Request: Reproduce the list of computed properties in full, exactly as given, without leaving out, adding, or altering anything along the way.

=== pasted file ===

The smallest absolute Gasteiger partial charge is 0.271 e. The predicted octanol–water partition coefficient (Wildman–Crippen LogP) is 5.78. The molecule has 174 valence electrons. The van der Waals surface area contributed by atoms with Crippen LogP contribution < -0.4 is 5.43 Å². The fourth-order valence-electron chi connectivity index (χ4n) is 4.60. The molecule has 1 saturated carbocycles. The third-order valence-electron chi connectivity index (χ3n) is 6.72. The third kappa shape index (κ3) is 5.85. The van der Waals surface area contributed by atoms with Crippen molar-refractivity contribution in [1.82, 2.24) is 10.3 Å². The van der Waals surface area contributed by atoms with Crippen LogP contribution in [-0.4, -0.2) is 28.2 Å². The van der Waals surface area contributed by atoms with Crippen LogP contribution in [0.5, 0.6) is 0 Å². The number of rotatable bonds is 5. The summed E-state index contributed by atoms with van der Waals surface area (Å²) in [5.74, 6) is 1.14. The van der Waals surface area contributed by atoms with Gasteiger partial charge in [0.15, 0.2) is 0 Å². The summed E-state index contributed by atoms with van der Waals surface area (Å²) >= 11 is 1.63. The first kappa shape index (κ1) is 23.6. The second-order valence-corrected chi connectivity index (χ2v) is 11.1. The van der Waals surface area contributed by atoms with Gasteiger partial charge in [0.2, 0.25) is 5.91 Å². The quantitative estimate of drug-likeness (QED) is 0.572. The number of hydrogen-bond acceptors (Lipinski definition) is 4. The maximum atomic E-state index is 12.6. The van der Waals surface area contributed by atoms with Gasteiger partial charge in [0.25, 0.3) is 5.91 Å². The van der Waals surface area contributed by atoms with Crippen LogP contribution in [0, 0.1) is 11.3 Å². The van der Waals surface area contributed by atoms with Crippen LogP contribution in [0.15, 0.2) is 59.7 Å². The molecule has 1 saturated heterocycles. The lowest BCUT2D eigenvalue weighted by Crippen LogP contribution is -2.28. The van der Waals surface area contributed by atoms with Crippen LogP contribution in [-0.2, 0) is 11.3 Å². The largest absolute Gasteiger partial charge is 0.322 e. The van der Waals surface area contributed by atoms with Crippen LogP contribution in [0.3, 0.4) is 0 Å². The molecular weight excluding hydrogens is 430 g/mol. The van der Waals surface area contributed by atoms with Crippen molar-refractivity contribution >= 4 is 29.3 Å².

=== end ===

The smallest absolute Gasteiger partial charge is 0.271 e. The predicted octanol–water partition coefficient (Wildman–Crippen LogP) is 5.78. The molecule has 174 valence electrons. The van der Waals surface area contributed by atoms with Crippen LogP contribution < -0.4 is 5.43 Å². The fourth-order valence-electron chi connectivity index (χ4n) is 4.60. The molecule has 1 saturated carbocycles. The third-order valence-electron chi connectivity index (χ3n) is 6.72. The third kappa shape index (κ3) is 5.85. The van der Waals surface area contributed by atoms with Crippen molar-refractivity contribution in [1.82, 2.24) is 10.3 Å². The van der Waals surface area contributed by atoms with Crippen LogP contribution in [-0.4, -0.2) is 28.2 Å². The van der Waals surface area contributed by atoms with Crippen LogP contribution in [0.5, 0.6) is 0 Å². The number of rotatable bonds is 5. The summed E-state index contributed by atoms with van der Waals surface area (Å²) in [5.74, 6) is 1.14. The van der Waals surface area contributed by atoms with Gasteiger partial charge in [0.15, 0.2) is 0 Å². The summed E-state index contributed by atoms with van der Waals surface area (Å²) >= 11 is 1.63. The first kappa shape index (κ1) is 23.6. The second-order valence-corrected chi connectivity index (χ2v) is 11.1. The van der Waals surface area contributed by atoms with Gasteiger partial charge in [0.2, 0.25) is 5.91 Å². The quantitative estimate of drug-likeness (QED) is 0.572. The number of hydrogen-bond acceptors (Lipinski definition) is 4. The maximum atomic E-state index is 12.6. The van der Waals surface area contributed by atoms with Gasteiger partial charge in [0.25, 0.3) is 5.91 Å². The van der Waals surface area contributed by atoms with Crippen LogP contribution in [0, 0.1) is 11.3 Å². The van der Waals surface area contributed by atoms with Crippen LogP contribution in [0.15, 0.2) is 59.7 Å². The molecule has 1 saturated heterocycles. The lowest BCUT2D eigenvalue weighted by Crippen LogP contribution is -2.28. The van der Waals surface area contributed by atoms with Crippen LogP contribution in [-0.2, 0) is 11.3 Å². The largest absolute Gasteiger partial charge is 0.322 e. The van der Waals surface area contributed by atoms with Crippen LogP contribution in [0.3, 0.4) is 0 Å². The molecular weight excluding hydrogens is 430 g/mol. The van der Waals surface area contributed by atoms with Crippen molar-refractivity contribution >= 4 is 29.3 Å².